39. Sweetheart's brothers? : SIGMA CHI
41. It's moved by a keystroke : CURSOR
42. Cantaloupe, by another name : ROCKMELON
44. Pull (out) : EKE
45. Gives a lot of unwanted attention : STALKS
47. Tree line? : ANTS
49. Mammals that may weigh up to 12,000 pounds : ORCAS
50. Tea Party, e.g. : BLOC
52. "PT 109" actor Robert : CULP
56. Cheese, for some : BAIT
57. Excessive desire for wealth : PLUTOMANIA
59. Problem to face? : ACNE
60. Celebrity affair, maybe : SEX SCANDAL
61. Crib : DIGS
62. Digital barrage : TWEETSTORM

Down
1. W.W. II's Battle of ___ : ATTU
2. Podcaster Maron : MARC
3. Japan was a member of it : AXIS
4. Video game character rescued by Link : ZELDA
5. Spacewalk, for short : EVA
6. Castro overthrew him : BATISTA
7. Alternative to "Sincerely" : AS EVER
8. Turkey bacon? : LIRA
9. Something to float : LOAN
10. Show for which Louis C.K. unsuccessfully auditioned in '93 : SNL
11. Sweetener in a health food store : DATE SUGAR
12. By some measure : IN ONE SENSE
13. Hammock holders : CORDS
14. Prepared to confess sins, say : KNELT
21. Traditional rite of passage among the Masai : LION HUNT
23. Scours : RANSACKS
24. 2014 U.S. Women's Open champion : WIE
25. Beauty spots : SPAS
26. Lamborghini owner : AUDI
27. "The Fast and the Furious" activity : DRAG RACING
29. Oscar nominee for "The Great Dictator" : OAKIE
30. Major employer of pharmacists : CVS
32. Offers as a sacrifice : IMMOLATES
34. One that can only go straight : ROOK
35. Part of a pedigree : SIRE
37. Watt per ampere squared : OHM
40. A.T.M. deposits: Abbr. : CKS
41. Throw together : CONCOCT
43. He said "He who knows does not speak; he who speaks does not know" : LAO TSE
45. Desperately, informally : SO BAD
46. Lords of film : TRACI
48. Slight : SCANT
50. Ruined, in a way : BLEW
51. Like a five-star hotel : LUXE
53. Backup software option? : UNDO
54. Trust buster? : LIAR
55. Conceal cleverly : PALM
57. Rose Bowl setting, for short : PST
58. ___ adelante (later on: Sp.) : MAS


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2 comments :

Dave Kennison said...

I finished this puzzle (in the conventional sense, so let's not have that discussion again 😜) only by using Google to get AMAZEBALLS (which I'd never, ever heard of), ZELDA and MARC (both of which I may have heard of at some time in the past), at which point ATTU (slightly familiar) came to mind, stopping the clock at 23:58. I insist on finishing in this way, by researching things I don't know (avoiding simple "reveals", if at all possible) because the things I learn in that way have a better chance of embedding themselves in my aging brain.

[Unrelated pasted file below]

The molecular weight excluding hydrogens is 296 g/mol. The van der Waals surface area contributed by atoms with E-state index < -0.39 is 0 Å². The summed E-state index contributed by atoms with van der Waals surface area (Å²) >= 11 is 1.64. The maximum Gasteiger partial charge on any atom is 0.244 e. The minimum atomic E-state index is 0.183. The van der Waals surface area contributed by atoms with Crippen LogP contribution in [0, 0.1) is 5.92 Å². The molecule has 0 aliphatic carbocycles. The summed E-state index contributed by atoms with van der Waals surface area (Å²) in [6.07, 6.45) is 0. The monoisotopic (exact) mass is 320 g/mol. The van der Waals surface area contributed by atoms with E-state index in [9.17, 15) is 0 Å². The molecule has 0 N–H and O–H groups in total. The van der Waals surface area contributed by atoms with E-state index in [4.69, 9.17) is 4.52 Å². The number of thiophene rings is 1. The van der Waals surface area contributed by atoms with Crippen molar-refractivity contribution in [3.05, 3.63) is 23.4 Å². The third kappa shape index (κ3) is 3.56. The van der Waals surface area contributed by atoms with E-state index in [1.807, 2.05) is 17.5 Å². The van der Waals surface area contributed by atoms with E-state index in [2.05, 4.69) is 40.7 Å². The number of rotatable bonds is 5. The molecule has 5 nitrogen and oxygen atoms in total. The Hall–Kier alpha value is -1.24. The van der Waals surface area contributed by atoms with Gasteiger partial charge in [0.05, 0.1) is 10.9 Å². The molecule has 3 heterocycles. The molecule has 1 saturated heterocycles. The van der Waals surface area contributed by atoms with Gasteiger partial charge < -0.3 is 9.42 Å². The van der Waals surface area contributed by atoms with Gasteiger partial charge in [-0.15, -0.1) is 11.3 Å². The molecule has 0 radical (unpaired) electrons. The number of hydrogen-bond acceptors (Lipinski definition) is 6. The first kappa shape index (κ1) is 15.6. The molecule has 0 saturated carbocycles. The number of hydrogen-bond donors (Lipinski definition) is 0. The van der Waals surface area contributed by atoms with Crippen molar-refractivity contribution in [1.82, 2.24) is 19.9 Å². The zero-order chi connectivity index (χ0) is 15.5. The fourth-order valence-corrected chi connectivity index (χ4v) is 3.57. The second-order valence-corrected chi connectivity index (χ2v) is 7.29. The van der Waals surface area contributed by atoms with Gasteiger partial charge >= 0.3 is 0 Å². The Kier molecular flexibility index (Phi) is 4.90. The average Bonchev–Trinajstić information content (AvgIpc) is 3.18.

"Urbandictionary.com" has this to say about "amazeballs": "Some annoying term Perez Hilton keeps trying to make happen, by saying it repeatedly, even though it makes no sense, and getting twitter followers to try and make it a trending topic, to make himself more famous for no reason." Well said! Love it! 😄

Jeff said...

48 minutes to "finish" this one also, but I did have 2 cheats. Had to look up UCSD and OAKIE to finish. AMAZEBALLS I got via crosses, and then I just looked at it and shook my head. Got a lot of answers I didn't know simply by crosses or because they made crossword sense - SIGMACHI, GREASE, LAOTSE, SHAW, ROCKMELON, and even the SNL reference.

Another precocious setter for this one as Zachary Spitz is all of 19 years old. No wonder AMAZEBALLS made it in. Today's Wordplay section has a picture of Mr. Spitz with an 89 year old solver representing the oldest and youngest competitors at the ACPT a couple of years ago.

Overall, a very entertaining and challenging puzzle. I don't remember having as much fun with a Saturday grid in some time. Great cluing in this one - "Turkey bacon" for LIRA is hateful...which makes it a great clue. "One that can only go straight" for ROOK is great too. Mr. Spitz explains that the puzzle he submitted had ROOK clued as "One half of a straight couple". Awesome, but I guess it was more than the NYT editors could handle. Fun stuff.

Best -

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About This Blog

This is the simplest of blogs.

I do the New York Times puzzle online every evening, the night before it is published in the paper. Then, I "Google & Wiki" the references that puzzle me, or that I find of interest. I post my findings, along with the solution, as soon as I am done, usually well before the newsprint version becomes available.

About Me

The name's William Ernest Butler, but please call me Bill. I grew up in Ireland, but now live out here in the San Francisco Bay Area. I am retired, from technology businesses that took our family all over the world.

I try to answer all emails, so please feel free to email me at bill@paxient.com.

Crosswords and My Dad

I worked on my first crossword puzzle when I was about 6-years-old, sitting on my Dad's knee. He let me "help" him with his puzzle almost every day as I was growing up. Over the years, Dad passed on to me his addiction to crosswords. Now in my early 50s, I work on my Irish Times and New York Times puzzles every day. I'm no longer sitting on my Dad's knee, but I feel that he is there with me, looking over my shoulder.

This blog is dedicated to my Dad, who passed away at the beginning of this month.

Bill
January 29, 2009